|(Photo source: New York Times)|
Have you ever heard score music that's so terrible during a certain movie that its trailer music sounds like Beethoven by comparison? Michel Legrand, whose jazzy and very French score for the original Thomas Crown Affair is one of the highlights of that very '60s caper flick, clearly had an off day when he wrote the score to 1983's Never Say Never Again, the unofficial 007 movie that was the weird result of a legal dispute that allowed Thunderball to get remade with Sean Connery in the role of Bond again. (The messy circumstances that led to the production of the non-canonical Never Say Never Again--the last 007 movie to pit Bond against SPECTRE before next winter's canonical 007 movie Spectre--are like if the Indiana Jones franchise got embroiled in some sort of legal beef between Disney and George Lucas that would be too convoluted to imagine in detail here, and as part of the settlement, Harrison Ford got to star as Indy one last time in a rival Indy movie for another studio while Disney worked on its rumored reboot with Chris Pratt as Indy.)
The much-maligned GoldenEye score by French composer and frequent Luc Besson collaborator Eric Serra--the only cue I really dig during Serra's score is the very first one, the 17-second gunbarrel music--isn't the worst score written for a Bond movie. Nope, the "worst Bond score" honors would have to go to Legrand's tin-eared score. I realized his weirdly chintzy-sounding and sometimes yacht rock-ish score is the worst after I rewatched Never Say Never Again on Netflix only a few hours before the streaming service lost the streaming rights to the movie once again and had to yank it from its library over the weekend. It's the first time I've watched Never Say Never Again in its entirety since the very first time I saw it--on VHS as a kid. I barely paid attention to Never Say Never Again that day because I was too busy playing with the Christmas present my parents gave to me right before they rented a VHS of Never Say Never Again, and that toy happened to be this:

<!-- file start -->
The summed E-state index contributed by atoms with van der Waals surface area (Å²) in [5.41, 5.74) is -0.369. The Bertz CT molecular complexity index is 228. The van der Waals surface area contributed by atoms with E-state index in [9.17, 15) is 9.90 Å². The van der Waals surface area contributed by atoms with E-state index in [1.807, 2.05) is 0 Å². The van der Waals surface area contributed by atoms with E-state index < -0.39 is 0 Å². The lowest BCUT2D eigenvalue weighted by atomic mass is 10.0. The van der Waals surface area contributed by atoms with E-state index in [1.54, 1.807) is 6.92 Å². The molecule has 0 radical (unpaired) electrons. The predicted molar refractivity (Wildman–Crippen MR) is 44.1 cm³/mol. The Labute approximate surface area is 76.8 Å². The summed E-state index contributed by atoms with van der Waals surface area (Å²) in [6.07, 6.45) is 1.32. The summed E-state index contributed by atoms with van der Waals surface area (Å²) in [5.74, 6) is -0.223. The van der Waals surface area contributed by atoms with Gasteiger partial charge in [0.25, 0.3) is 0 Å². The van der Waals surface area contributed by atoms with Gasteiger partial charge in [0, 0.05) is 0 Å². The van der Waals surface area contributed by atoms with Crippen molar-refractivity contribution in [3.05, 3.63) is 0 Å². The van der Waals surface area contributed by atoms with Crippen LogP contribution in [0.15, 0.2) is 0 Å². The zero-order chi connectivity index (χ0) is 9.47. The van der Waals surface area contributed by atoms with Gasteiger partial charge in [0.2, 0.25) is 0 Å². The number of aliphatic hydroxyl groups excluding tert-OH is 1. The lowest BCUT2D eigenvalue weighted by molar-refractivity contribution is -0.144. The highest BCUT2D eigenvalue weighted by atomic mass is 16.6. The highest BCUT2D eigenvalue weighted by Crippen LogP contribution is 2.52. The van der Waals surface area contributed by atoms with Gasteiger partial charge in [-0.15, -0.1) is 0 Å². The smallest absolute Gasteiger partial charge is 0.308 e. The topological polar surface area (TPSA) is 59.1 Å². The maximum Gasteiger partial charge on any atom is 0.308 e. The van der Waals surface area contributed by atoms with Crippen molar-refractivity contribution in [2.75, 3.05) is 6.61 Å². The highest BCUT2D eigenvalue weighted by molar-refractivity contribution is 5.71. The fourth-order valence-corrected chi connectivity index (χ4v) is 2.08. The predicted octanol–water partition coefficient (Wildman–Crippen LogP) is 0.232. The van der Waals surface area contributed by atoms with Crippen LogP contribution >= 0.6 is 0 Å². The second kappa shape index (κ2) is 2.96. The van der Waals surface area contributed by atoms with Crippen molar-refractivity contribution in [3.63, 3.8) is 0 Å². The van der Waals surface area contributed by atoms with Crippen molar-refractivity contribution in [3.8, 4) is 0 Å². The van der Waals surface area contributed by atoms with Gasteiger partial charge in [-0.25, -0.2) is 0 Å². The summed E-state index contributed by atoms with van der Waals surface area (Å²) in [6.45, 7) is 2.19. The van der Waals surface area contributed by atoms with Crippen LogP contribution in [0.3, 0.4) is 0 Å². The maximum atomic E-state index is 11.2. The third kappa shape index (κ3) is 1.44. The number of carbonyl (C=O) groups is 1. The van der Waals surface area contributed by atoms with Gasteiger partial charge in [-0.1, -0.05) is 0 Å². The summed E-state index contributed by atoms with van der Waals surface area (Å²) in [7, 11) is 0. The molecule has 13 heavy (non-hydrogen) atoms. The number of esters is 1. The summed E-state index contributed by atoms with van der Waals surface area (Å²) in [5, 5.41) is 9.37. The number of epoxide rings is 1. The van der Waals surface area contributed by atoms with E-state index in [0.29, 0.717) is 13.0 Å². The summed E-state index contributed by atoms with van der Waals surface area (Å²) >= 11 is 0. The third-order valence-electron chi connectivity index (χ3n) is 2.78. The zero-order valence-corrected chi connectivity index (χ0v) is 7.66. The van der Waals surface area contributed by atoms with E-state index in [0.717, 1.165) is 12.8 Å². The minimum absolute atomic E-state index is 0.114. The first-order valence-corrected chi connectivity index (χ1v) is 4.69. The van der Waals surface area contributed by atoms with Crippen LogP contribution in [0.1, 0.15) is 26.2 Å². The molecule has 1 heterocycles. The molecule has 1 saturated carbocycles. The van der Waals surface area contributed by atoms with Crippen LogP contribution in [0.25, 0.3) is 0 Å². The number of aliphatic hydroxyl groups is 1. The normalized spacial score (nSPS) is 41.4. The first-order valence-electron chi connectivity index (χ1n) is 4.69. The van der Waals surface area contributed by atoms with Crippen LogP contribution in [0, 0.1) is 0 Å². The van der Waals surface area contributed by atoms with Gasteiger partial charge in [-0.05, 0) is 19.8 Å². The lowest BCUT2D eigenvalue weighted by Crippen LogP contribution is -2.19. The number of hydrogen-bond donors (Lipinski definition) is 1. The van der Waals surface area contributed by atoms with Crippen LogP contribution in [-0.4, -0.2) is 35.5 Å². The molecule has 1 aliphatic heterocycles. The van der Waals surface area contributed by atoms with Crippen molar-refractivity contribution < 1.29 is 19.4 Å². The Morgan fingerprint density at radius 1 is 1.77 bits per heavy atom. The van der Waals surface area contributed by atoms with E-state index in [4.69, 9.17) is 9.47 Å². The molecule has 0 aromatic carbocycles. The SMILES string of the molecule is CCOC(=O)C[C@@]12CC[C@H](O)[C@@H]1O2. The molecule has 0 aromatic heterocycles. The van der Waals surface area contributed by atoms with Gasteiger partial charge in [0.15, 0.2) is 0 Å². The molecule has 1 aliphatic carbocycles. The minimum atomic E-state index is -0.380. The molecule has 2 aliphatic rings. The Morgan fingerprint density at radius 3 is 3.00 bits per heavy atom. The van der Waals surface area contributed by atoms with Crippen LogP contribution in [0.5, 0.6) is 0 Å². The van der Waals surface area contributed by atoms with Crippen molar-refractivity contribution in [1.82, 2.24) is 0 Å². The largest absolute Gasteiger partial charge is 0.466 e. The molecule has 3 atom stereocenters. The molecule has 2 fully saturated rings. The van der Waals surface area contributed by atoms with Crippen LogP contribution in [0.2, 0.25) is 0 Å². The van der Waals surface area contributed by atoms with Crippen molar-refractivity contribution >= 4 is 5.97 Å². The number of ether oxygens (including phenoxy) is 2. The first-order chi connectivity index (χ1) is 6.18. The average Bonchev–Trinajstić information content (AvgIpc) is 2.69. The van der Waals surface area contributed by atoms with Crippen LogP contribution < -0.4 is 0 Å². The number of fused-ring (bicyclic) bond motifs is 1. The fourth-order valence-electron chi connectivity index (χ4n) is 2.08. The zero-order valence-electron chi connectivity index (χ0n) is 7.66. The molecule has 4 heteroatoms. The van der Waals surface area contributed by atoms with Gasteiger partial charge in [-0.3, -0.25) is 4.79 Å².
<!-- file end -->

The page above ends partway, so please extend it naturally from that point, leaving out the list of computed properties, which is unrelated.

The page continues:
|(Photo source: ActionFigurePics.com)|
|(Photo source: Vintage Action Figures)|
When you're a kid whose attentions are divided between play-acting battle strategy conversations inside a huge castle playset between He-Man and Mekaneck about how they're going to metaphorically skullfuck the forces of Skeletor and Trap Jaw and watching a VHS of an overlong and clunkily paced but lavish spy flick, it's a little difficult to pay attention to the spy flick. But the one thing I do remember from that Christmastime viewing of the VHS rental of Never Say Never Again is Connery getting stabbed right after the easy-listening sounds of former Sergio Mendes and Brasil '66 vocalist Lani Hall's Never Say Never Again theme song.
Thanks to cable network airings of Never Say Never Again that failed to lure me into rewatching it in its entirety and YouTube clips of the opening titles, I'm constantly reminded of how poorly Hall's ballad--which was composed by Legrand and produced by both Hall's husband Herb Alpert and Mendes himself--fits with the opening action sequence. It's not the worst tune, but "Never Say Never Again" is yacht rock-era Sergio Mendes and Herb Alpert, not "Mas Que Nada"-era Sergio Mendes and Herb Alpert.
Together with Hall and the rest of Brasil '66, "Mas Que Nada"-era Mendes and Alpert were responsible for one of the coolest covers of a Bond song, their remake of "The Look of Love," another tune from an unofficial Bond movie, the 1967 version of Casino Royale. The lackadaisical feel of this later Bond song from Hall, Mendes and Alpert robs Never Say Never Again's opening action sequence of any tension or suspense. Yacht rock and spy movies are a terrible combination. It's why I don't like the Rita Coolidge version of "All Time High" the late John Barry produced for Octopussy--a rare musical misstep by Barry--and I instead prefer the more dangerous-sounding (especially at 3:06) Pulp cover of "All Time High" David Arnold produced for 1997's Shaken and Stirred: The David Arnold James Bond Project, the cover album that landed Arnold the gig as Tomorrow Never Dies score composer.